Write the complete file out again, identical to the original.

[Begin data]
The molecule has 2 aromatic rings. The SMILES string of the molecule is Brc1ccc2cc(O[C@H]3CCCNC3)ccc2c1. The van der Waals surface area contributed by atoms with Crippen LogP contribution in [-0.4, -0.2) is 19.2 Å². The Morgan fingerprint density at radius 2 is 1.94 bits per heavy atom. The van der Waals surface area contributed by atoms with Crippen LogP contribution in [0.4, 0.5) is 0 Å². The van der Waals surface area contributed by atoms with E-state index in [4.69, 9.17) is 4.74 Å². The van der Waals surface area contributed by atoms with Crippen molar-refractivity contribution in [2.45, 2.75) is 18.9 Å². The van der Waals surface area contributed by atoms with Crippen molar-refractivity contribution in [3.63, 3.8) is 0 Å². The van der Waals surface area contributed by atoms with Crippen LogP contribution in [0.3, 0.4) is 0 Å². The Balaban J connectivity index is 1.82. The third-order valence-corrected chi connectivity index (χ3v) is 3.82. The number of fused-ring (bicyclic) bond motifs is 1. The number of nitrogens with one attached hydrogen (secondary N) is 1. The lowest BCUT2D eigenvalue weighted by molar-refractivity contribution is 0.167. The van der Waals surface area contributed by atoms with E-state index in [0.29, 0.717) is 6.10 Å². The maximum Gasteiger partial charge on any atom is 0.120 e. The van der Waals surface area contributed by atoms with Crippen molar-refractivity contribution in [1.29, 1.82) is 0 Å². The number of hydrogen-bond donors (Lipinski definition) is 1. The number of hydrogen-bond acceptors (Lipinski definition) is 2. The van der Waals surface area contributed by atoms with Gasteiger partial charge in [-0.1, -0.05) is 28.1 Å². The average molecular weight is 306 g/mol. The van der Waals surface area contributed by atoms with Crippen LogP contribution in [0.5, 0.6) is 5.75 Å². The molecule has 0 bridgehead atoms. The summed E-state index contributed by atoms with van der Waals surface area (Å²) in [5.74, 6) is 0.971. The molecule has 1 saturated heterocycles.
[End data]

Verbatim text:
The molecule has 2 aromatic rings. The SMILES string of the molecule is Brc1ccc2cc(O[C@H]3CCCNC3)ccc2c1. The van der Waals surface area contributed by atoms with Crippen LogP contribution in [-0.4, -0.2) is 19.2 Å². The Morgan fingerprint density at radius 2 is 1.94 bits per heavy atom. The van der Waals surface area contributed by atoms with Crippen LogP contribution in [0.4, 0.5) is 0 Å². The van der Waals surface area contributed by atoms with E-state index in [4.69, 9.17) is 4.74 Å². The van der Waals surface area contributed by atoms with Crippen molar-refractivity contribution in [2.45, 2.75) is 18.9 Å². The van der Waals surface area contributed by atoms with Crippen molar-refractivity contribution in [3.63, 3.8) is 0 Å². The van der Waals surface area contributed by atoms with Crippen LogP contribution in [0.3, 0.4) is 0 Å². The Balaban J connectivity index is 1.82. The third-order valence-corrected chi connectivity index (χ3v) is 3.82. The number of fused-ring (bicyclic) bond motifs is 1. The number of nitrogens with one attached hydrogen (secondary N) is 1. The lowest BCUT2D eigenvalue weighted by molar-refractivity contribution is 0.167. The van der Waals surface area contributed by atoms with E-state index in [0.29, 0.717) is 6.10 Å². The maximum Gasteiger partial charge on any atom is 0.120 e. The van der Waals surface area contributed by atoms with Crippen molar-refractivity contribution in [1.29, 1.82) is 0 Å². The number of hydrogen-bond donors (Lipinski definition) is 1. The number of hydrogen-bond acceptors (Lipinski definition) is 2. The van der Waals surface area contributed by atoms with Gasteiger partial charge in [-0.1, -0.05) is 28.1 Å². The average molecular weight is 306 g/mol. The van der Waals surface area contributed by atoms with Crippen LogP contribution in [0.5, 0.6) is 5.75 Å². The molecule has 0 bridgehead atoms. The summed E-state index contributed by atoms with van der Waals surface area (Å²) in [5.74, 6) is 0.971. The molecule has 1 saturated heterocycles.